NHL Legend: Dennis Maruk

An iinta exclusive

By Jennifer J. Lacelle

What does it take to play sports professionally? Skill, ability, persistence, and motivation are several factors when it comes to many areas of life, but especially so in professional sports. Sometimes, a player’s size is also a factor.

For NHL legend Dennis Maruk his size and height were obstacles in the eyes of others when it came to being drafted and signed into the NHL. He needed to be persistent in proving himself as an outstanding athlete if he ever had hopes to play in the “big man’s game.”

Maruk started playing hockey when he was eight years old and the sport quickly became a passion for him. He began playing competitively as a young teenager in his hometown of Toronto, Ontario, with the Ontario Hockey Association Junior Division.

Maruk started playing hockey when he was eight years old and it quickly became a passion for him..

At 15, Maruk was traded to the London Knights hockey team in London, Ontario.

This was a difficult move for him, as he had his mind set on playing junior hockey in his hometown of Toronto, Ontario.

For some time, he resisted the move to London, but Maruk’s older sister Karen convinced him to take the opportunity.

Moving at such a young age away from family and friends proved difficult for the young Maruk, put he persisted and from 1972 to 1975 had a very successful junior career with the London Knights.

During his time with the Knights, Maruk won the Rookie of the Year award, the Red Tilson award for most outstanding player in the OHL and scored an impressive 159 goals.

In 1975 Maruk was drafted by the NHL’s California Golden Seals, however being drafted was no guarantee that Maruk would ultimately play in the NHL.

“There’s no guarantee,” Maruk says. “Even when drafted you didn’t know.”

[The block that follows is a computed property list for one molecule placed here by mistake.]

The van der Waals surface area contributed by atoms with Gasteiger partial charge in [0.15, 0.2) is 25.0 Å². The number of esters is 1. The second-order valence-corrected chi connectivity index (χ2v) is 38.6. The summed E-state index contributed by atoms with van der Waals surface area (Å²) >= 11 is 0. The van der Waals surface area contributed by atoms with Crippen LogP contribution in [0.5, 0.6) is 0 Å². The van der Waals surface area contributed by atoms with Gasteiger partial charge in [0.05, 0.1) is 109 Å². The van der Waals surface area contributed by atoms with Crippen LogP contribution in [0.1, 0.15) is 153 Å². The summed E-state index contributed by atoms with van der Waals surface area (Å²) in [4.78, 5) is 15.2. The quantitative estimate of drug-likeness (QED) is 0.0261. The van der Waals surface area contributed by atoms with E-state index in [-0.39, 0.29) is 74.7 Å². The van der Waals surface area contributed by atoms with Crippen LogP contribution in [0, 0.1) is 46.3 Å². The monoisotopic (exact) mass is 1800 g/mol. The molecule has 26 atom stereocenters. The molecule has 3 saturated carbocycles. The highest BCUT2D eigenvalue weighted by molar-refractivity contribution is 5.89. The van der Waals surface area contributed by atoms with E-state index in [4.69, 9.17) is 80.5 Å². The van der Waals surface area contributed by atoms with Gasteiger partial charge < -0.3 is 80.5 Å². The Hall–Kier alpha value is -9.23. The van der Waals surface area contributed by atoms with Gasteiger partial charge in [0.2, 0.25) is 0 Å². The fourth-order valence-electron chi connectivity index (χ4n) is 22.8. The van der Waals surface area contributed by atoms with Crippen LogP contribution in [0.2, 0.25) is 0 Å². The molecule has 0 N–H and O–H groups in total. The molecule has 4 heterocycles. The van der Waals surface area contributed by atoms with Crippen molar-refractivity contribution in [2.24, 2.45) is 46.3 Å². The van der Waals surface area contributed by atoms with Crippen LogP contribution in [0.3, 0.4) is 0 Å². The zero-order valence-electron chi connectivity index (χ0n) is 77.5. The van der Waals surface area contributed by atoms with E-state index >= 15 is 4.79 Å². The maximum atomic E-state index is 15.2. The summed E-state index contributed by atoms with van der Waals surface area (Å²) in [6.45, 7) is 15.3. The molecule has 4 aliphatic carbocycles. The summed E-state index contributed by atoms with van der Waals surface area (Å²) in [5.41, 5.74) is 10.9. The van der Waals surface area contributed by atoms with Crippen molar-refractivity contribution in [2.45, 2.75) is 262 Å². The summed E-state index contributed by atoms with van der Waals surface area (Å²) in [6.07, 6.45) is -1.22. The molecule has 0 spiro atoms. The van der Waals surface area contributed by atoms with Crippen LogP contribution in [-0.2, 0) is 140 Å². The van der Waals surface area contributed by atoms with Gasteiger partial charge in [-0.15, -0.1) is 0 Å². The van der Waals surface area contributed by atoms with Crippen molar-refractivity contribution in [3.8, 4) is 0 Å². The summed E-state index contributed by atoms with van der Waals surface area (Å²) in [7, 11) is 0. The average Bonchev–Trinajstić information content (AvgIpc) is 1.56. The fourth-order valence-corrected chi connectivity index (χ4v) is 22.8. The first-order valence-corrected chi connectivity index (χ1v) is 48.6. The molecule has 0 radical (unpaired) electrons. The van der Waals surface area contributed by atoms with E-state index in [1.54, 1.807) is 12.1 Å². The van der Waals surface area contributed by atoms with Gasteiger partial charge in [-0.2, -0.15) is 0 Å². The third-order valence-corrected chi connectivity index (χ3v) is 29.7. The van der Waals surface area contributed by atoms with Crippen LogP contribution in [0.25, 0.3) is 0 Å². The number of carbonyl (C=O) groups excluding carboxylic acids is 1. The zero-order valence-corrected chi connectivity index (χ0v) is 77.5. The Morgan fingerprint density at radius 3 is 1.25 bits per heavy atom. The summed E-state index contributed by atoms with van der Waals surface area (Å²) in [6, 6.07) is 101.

When Maruk and his agent at the time, Boom Boom Geoffrion (Joseph Bernard Geoffrion) spoke with the Golden Seals’ general manager, Maruk was told he would not be playing in the NHL, but rather that he would start his career playing in the minors.

Despite Maruk’s agent urging the Seals to sign him, the general manager stood firm with his decision.

Although this was not good news, Boom Boom encouraged the young Maruk to keep playing his best hockey and prove, once more, that he was an exceptional player and worthy of playing in the NHL.

Shortly thereafter, Maruk was brought up from the minors to play with the Golden Seals during an exhibition game.

He impressed the Seals’ manager in his first game and scored his first NHL goal playing against star player Marcel Dionne.

After the game, Maruk received the call from Boom Boom that he was being offered a contract to play in the NHL.

This was the beginning of Maruk’s incredible 15-year journey and career with the NHL

This was the beginning of Maruk’s incredible 15-year journey and career with the NHL. He played with a few different teams for the first several years of his career, but his major highlights stand with the Washington Capitals with whom he played for from 1978-83.

With the Washington Capitals Maruk scored 50 goals in the 1980-81 season, and then surpassed this record in the 1981-82 season when he scored 60 goals. This team record with the Capitals was only recently broken by Alex Ovechkin who scored 65 goals in the 2007-08 season.

Maruk continues to hold the record with the Washington Capitals for achieving the most points in one season accumulating 136 points in 1981-82. During this season he was fourth in the league for total points, just behind Wayne Gretzky, Mike Bossy and Peter Stastny.